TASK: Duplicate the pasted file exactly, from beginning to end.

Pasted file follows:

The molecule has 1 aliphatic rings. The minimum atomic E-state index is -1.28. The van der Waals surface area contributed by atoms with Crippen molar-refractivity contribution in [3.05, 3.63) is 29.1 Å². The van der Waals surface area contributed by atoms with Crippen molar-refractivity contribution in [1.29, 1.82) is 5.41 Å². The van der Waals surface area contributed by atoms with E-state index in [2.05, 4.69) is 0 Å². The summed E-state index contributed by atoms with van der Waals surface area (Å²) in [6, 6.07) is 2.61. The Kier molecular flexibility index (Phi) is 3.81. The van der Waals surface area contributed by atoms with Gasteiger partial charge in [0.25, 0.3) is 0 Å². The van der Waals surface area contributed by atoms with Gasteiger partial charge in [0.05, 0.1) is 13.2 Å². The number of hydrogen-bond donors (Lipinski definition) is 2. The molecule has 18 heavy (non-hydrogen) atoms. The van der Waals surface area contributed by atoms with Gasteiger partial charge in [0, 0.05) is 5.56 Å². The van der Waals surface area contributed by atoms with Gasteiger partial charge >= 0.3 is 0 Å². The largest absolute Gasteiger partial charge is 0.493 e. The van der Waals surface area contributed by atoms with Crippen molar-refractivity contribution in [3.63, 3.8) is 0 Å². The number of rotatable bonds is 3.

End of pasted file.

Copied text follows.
The molecule has 1 aliphatic rings. The minimum atomic E-state index is -1.28. The van der Waals surface area contributed by atoms with Crippen molar-refractivity contribution in [3.05, 3.63) is 29.1 Å². The van der Waals surface area contributed by atoms with Crippen molar-refractivity contribution in [1.29, 1.82) is 5.41 Å². The van der Waals surface area contributed by atoms with E-state index in [2.05, 4.69) is 0 Å². The summed E-state index contributed by atoms with van der Waals surface area (Å²) in [6, 6.07) is 2.61. The Kier molecular flexibility index (Phi) is 3.81. The van der Waals surface area contributed by atoms with Gasteiger partial charge in [0.25, 0.3) is 0 Å². The van der Waals surface area contributed by atoms with Gasteiger partial charge in [0.05, 0.1) is 13.2 Å². The number of hydrogen-bond donors (Lipinski definition) is 2. The molecule has 18 heavy (non-hydrogen) atoms. The van der Waals surface area contributed by atoms with Gasteiger partial charge in [0, 0.05) is 5.56 Å². The van der Waals surface area contributed by atoms with Gasteiger partial charge >= 0.3 is 0 Å². The largest absolute Gasteiger partial charge is 0.493 e. The van der Waals surface area contributed by atoms with Crippen molar-refractivity contribution in [3.63, 3.8) is 0 Å². The number of rotatable bonds is 3.